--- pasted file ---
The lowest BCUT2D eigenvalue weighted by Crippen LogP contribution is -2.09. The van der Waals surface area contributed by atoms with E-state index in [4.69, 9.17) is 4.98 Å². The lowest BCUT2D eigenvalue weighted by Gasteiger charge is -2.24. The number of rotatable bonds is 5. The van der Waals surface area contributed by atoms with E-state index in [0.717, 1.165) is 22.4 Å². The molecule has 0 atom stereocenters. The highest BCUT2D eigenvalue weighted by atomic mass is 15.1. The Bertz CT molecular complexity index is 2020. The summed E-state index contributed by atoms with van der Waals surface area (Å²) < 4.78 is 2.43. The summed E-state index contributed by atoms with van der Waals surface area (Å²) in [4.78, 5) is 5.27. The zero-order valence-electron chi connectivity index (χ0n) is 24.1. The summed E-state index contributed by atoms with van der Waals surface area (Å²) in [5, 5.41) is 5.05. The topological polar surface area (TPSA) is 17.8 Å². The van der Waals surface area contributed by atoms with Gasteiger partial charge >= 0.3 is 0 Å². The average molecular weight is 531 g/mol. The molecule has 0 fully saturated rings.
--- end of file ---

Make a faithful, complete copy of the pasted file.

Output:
The lowest BCUT2D eigenvalue weighted by Crippen LogP contribution is -2.09. The van der Waals surface area contributed by atoms with E-state index in [4.69, 9.17) is 4.98 Å². The lowest BCUT2D eigenvalue weighted by Gasteiger charge is -2.24. The number of rotatable bonds is 5. The van der Waals surface area contributed by atoms with E-state index in [0.717, 1.165) is 22.4 Å². The molecule has 0 atom stereocenters. The highest BCUT2D eigenvalue weighted by atomic mass is 15.1. The Bertz CT molecular complexity index is 2020. The summed E-state index contributed by atoms with van der Waals surface area (Å²) < 4.78 is 2.43. The summed E-state index contributed by atoms with van der Waals surface area (Å²) in [4.78, 5) is 5.27. The zero-order valence-electron chi connectivity index (χ0n) is 24.1. The summed E-state index contributed by atoms with van der Waals surface area (Å²) in [5, 5.41) is 5.05. The topological polar surface area (TPSA) is 17.8 Å². The van der Waals surface area contributed by atoms with Gasteiger partial charge >= 0.3 is 0 Å². The average molecular weight is 531 g/mol. The molecule has 0 fully saturated rings.